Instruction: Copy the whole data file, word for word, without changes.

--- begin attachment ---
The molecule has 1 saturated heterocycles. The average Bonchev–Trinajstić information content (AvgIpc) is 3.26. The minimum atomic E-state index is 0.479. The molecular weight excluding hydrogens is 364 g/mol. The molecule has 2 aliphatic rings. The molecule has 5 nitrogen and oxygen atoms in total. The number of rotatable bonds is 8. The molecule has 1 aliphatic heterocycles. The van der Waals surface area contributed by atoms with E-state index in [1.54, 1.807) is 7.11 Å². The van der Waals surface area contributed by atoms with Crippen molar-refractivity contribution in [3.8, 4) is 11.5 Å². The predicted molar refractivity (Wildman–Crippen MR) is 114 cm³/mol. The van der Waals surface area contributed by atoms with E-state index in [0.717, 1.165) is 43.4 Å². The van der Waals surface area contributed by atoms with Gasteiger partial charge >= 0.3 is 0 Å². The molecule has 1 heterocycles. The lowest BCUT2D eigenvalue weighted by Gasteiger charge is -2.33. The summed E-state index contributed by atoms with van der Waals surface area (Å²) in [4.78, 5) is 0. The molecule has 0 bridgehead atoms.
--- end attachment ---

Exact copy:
The molecule has 1 saturated heterocycles. The average Bonchev–Trinajstić information content (AvgIpc) is 3.26. The minimum atomic E-state index is 0.479. The molecular weight excluding hydrogens is 364 g/mol. The molecule has 2 aliphatic rings. The molecule has 5 nitrogen and oxygen atoms in total. The number of rotatable bonds is 8. The molecule has 1 aliphatic heterocycles. The van der Waals surface area contributed by atoms with E-state index in [1.54, 1.807) is 7.11 Å². The van der Waals surface area contributed by atoms with Crippen molar-refractivity contribution in [3.8, 4) is 11.5 Å². The predicted molar refractivity (Wildman–Crippen MR) is 114 cm³/mol. The van der Waals surface area contributed by atoms with E-state index in [0.717, 1.165) is 43.4 Å². The van der Waals surface area contributed by atoms with Gasteiger partial charge >= 0.3 is 0 Å². The molecule has 1 heterocycles. The lowest BCUT2D eigenvalue weighted by Gasteiger charge is -2.33. The summed E-state index contributed by atoms with van der Waals surface area (Å²) in [4.78, 5) is 0. The molecule has 0 bridgehead atoms.